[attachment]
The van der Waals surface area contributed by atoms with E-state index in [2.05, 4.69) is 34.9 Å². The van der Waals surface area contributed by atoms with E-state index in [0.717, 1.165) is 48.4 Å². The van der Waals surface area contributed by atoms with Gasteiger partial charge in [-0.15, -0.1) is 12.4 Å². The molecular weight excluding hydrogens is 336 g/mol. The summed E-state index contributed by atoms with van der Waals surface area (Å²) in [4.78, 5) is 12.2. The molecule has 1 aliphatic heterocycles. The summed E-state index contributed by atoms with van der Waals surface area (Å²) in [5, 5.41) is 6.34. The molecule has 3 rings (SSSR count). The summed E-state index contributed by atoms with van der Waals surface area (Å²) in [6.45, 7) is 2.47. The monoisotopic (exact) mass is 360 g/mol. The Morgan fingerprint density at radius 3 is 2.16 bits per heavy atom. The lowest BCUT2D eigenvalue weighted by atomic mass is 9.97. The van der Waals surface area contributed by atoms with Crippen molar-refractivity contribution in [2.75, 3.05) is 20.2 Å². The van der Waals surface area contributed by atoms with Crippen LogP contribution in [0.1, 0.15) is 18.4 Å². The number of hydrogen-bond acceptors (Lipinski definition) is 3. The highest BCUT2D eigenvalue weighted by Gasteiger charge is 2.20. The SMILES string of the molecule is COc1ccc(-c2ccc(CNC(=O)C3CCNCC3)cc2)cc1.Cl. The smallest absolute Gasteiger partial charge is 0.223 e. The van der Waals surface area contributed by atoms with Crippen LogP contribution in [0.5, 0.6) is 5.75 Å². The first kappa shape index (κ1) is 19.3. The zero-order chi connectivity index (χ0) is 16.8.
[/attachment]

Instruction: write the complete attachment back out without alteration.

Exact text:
The van der Waals surface area contributed by atoms with E-state index in [2.05, 4.69) is 34.9 Å². The van der Waals surface area contributed by atoms with E-state index in [0.717, 1.165) is 48.4 Å². The van der Waals surface area contributed by atoms with Gasteiger partial charge in [-0.15, -0.1) is 12.4 Å². The molecular weight excluding hydrogens is 336 g/mol. The summed E-state index contributed by atoms with van der Waals surface area (Å²) in [4.78, 5) is 12.2. The molecule has 1 aliphatic heterocycles. The summed E-state index contributed by atoms with van der Waals surface area (Å²) in [5, 5.41) is 6.34. The molecule has 3 rings (SSSR count). The summed E-state index contributed by atoms with van der Waals surface area (Å²) in [6.45, 7) is 2.47. The monoisotopic (exact) mass is 360 g/mol. The Morgan fingerprint density at radius 3 is 2.16 bits per heavy atom. The lowest BCUT2D eigenvalue weighted by atomic mass is 9.97. The van der Waals surface area contributed by atoms with Crippen molar-refractivity contribution in [2.75, 3.05) is 20.2 Å². The van der Waals surface area contributed by atoms with Crippen LogP contribution in [0.1, 0.15) is 18.4 Å². The number of hydrogen-bond acceptors (Lipinski definition) is 3. The highest BCUT2D eigenvalue weighted by Gasteiger charge is 2.20. The SMILES string of the molecule is COc1ccc(-c2ccc(CNC(=O)C3CCNCC3)cc2)cc1.Cl. The smallest absolute Gasteiger partial charge is 0.223 e. The van der Waals surface area contributed by atoms with Crippen LogP contribution in [0.5, 0.6) is 5.75 Å². The first kappa shape index (κ1) is 19.3. The zero-order chi connectivity index (χ0) is 16.8.